However, with web designers, working from home might not be a temporary solution as with most professions. It just might be the norm.

While working from home does have many advantages, it does require that you be disciplined and have the ability to self-manage. Failure to do so will result in missed deadlines and shoddy work.

So yes, COVID-19 has impacted many industries. Thankfully, however, the web design industry can expect positive changes moving into the future.

Soft and Hard Skills You Need to Have as a Web Designer in the Post COVID-19 Era

Succeeding as a web designer post-COVID-19 requires that you possess several skills – both soft and hard. Here are some of the essential skills you’ll have to master:

Soft Skills

Soft skills are non-technical skills that help you work and are mostly made up of personality and behavioural traits. A few soft skills that can help you succeed as a web designer include (but are not limited to):

  • Empathy. Empathy in web design means taking a customer-centric approach to your product. It involves focusing on the user’s needs, feelings, experiences, and desired outcomes.
  • Creativity. With so many websites popping up every day, you must take your creative chops to another level if you’re to design websites that will stand out.
  • Innovation. Let’s face it. Most sites on the internet follow the same design “recipe”. Innovative designers take risks with new concepts, thereby helping them create products ahead of their time.
  • Communication. Excellent communication and interpersonal skills are critical if you’re to capture a client’s heart and vision. This is what leads to products that embody the business’ personality.
  • Growth mindset. This is the drive to continually learn new things that help you become a better person and web designer.

A good set of soft skills can make a world of difference between a good web designer and a great one. So make sure to work on improving yours.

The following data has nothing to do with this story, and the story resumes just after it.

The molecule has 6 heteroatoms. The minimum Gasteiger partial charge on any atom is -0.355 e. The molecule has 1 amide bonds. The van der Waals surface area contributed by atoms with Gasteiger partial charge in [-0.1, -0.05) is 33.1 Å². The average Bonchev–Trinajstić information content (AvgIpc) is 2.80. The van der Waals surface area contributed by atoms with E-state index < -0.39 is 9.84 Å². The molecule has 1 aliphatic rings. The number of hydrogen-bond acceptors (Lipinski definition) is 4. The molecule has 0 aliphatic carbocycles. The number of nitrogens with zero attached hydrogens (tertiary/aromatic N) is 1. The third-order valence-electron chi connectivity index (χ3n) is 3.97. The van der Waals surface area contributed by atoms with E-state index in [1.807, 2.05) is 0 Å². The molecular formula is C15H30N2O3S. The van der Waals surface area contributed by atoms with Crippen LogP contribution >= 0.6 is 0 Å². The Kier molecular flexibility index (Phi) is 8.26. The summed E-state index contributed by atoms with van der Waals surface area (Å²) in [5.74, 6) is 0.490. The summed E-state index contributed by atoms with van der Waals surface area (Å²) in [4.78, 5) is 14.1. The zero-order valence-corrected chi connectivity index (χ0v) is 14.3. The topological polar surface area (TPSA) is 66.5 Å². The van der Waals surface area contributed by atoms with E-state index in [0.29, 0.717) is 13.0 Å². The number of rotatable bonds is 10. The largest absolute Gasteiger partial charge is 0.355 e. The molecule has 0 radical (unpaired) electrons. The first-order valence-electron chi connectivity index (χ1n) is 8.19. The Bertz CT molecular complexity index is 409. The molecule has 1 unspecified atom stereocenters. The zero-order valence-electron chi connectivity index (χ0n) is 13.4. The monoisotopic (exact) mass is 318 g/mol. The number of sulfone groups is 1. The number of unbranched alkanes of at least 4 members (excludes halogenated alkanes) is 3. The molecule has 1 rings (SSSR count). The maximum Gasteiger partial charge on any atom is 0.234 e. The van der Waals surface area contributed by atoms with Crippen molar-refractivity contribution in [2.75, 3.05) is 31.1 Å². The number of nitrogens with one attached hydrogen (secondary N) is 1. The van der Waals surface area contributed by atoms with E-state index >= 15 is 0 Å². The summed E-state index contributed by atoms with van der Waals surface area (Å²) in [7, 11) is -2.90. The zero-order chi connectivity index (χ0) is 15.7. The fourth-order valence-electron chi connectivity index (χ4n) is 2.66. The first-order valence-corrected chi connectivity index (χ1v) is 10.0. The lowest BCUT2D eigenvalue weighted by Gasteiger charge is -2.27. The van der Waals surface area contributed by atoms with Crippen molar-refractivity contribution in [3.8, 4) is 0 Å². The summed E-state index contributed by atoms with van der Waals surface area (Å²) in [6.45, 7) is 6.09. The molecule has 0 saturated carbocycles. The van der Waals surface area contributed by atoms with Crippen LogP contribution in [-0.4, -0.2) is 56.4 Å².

Hard Skills

Hard skills, the technical design knowledge you have, are also essential if you’re to thrive as a designer post-COVID-19. Let’s briefly take a look at some of the more critical hard skills you need to have:  

  • Knowledge of design principles. While it is possible to be a good designer without formal design training, knowledge of design principles will help you become a great designer.
  • Excellent visual design skills. Web design mainly focuses on creating aesthetically pleasing and easy to understand websites. To do this, you need excellent visual design skills, particularly graphic design. This will help you select the perfect visual elements of your website – such as images, colours, typography, etc.
  • Composition and information architecture. This involves knowing how to create visual harmony and structuring information in a hierarchical order that makes it easy for the user to grasp the essential elements of the website quickly.
  • Knowledge of coding language. Knowing how to write code is an integral part of a web designer’s skill set. Design languages like HTML5, Javascript, CSS, and Bootstrap are some of the popular coding languages you need to be familiar with.


  • Proficiency in using design tools. Because web design involves many disciplines, you’ll have to know how to use different tools that span the gamut from graphic design tools like Adobe XD to design software like Figma to mobile application design software like Iconic.

While it may be uncertain what the future holds post-pandemic, one thing is sure – you must hone your soft and hard skills if you’re to flourish as a web designer.

The Web Design Industry – Getting a Shot in the Arm in the COVID-19 Era

How will life change for web designers after COVID-19?

With almost every business having no choice but to increase their online footprint, web designers have to brace for a busy period ahead. While there may be a few changes in how work will be done, most changes are bound to be good. It’s safe to say the web design industry is getting a shot in the arm in the COVID-19 era.

About the author


Stephen Gagnon

Stephen Gagnon is a company director who works with small to medium-sized businesses and helps their websites rank on the first page of Google search. Stephen trusts his work allows companies to build a robust online presence. Stephen has worked with clients in many different niche markets and has the experience and knowledge to rank many kinds of websites in major search engines.